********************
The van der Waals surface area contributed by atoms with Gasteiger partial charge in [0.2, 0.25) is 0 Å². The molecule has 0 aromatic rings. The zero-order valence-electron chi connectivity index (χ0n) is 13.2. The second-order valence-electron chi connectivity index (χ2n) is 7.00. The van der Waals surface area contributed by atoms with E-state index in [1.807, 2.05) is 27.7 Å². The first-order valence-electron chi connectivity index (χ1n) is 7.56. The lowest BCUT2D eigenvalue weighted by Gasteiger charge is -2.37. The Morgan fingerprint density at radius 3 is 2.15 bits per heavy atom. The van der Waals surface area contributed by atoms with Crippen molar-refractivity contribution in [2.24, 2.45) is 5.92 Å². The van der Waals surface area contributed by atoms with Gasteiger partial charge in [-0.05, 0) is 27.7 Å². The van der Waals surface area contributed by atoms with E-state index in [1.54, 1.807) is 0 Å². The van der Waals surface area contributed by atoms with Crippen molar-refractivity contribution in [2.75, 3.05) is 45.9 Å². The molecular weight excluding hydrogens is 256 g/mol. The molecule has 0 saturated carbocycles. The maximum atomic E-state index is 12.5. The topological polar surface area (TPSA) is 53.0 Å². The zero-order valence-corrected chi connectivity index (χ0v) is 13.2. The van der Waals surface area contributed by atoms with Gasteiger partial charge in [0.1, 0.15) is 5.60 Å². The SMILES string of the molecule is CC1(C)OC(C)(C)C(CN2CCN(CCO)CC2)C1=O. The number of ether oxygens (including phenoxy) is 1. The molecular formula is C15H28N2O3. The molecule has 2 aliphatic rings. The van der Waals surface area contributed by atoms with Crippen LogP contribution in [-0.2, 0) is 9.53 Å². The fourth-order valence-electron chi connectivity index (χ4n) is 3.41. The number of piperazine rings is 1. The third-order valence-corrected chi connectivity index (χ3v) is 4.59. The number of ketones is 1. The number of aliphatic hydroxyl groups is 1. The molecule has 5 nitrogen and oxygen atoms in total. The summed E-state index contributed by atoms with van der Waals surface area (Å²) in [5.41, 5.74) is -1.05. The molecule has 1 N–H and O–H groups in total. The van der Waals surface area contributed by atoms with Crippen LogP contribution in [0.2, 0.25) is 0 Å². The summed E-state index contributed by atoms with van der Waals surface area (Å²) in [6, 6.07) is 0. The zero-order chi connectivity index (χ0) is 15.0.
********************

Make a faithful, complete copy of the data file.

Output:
The van der Waals surface area contributed by atoms with Gasteiger partial charge in [0.2, 0.25) is 0 Å². The molecule has 0 aromatic rings. The zero-order valence-electron chi connectivity index (χ0n) is 13.2. The second-order valence-electron chi connectivity index (χ2n) is 7.00. The van der Waals surface area contributed by atoms with E-state index in [1.807, 2.05) is 27.7 Å². The first-order valence-electron chi connectivity index (χ1n) is 7.56. The lowest BCUT2D eigenvalue weighted by Gasteiger charge is -2.37. The Morgan fingerprint density at radius 3 is 2.15 bits per heavy atom. The van der Waals surface area contributed by atoms with Crippen molar-refractivity contribution in [2.24, 2.45) is 5.92 Å². The van der Waals surface area contributed by atoms with Gasteiger partial charge in [-0.05, 0) is 27.7 Å². The van der Waals surface area contributed by atoms with E-state index in [1.54, 1.807) is 0 Å². The van der Waals surface area contributed by atoms with Crippen molar-refractivity contribution in [2.75, 3.05) is 45.9 Å². The molecular weight excluding hydrogens is 256 g/mol. The molecule has 0 saturated carbocycles. The maximum atomic E-state index is 12.5. The topological polar surface area (TPSA) is 53.0 Å². The zero-order valence-corrected chi connectivity index (χ0v) is 13.2. The van der Waals surface area contributed by atoms with Gasteiger partial charge in [0.1, 0.15) is 5.60 Å². The SMILES string of the molecule is CC1(C)OC(C)(C)C(CN2CCN(CCO)CC2)C1=O. The number of ether oxygens (including phenoxy) is 1. The molecular formula is C15H28N2O3. The molecule has 2 aliphatic rings. The van der Waals surface area contributed by atoms with Crippen LogP contribution in [-0.2, 0) is 9.53 Å². The fourth-order valence-electron chi connectivity index (χ4n) is 3.41. The number of piperazine rings is 1. The third-order valence-corrected chi connectivity index (χ3v) is 4.59. The number of ketones is 1. The number of aliphatic hydroxyl groups is 1. The molecule has 5 nitrogen and oxygen atoms in total. The summed E-state index contributed by atoms with van der Waals surface area (Å²) in [5.41, 5.74) is -1.05. The molecule has 1 N–H and O–H groups in total. The van der Waals surface area contributed by atoms with Crippen LogP contribution in [0.2, 0.25) is 0 Å². The summed E-state index contributed by atoms with van der Waals surface area (Å²) in [6, 6.07) is 0. The zero-order chi connectivity index (χ0) is 15.0.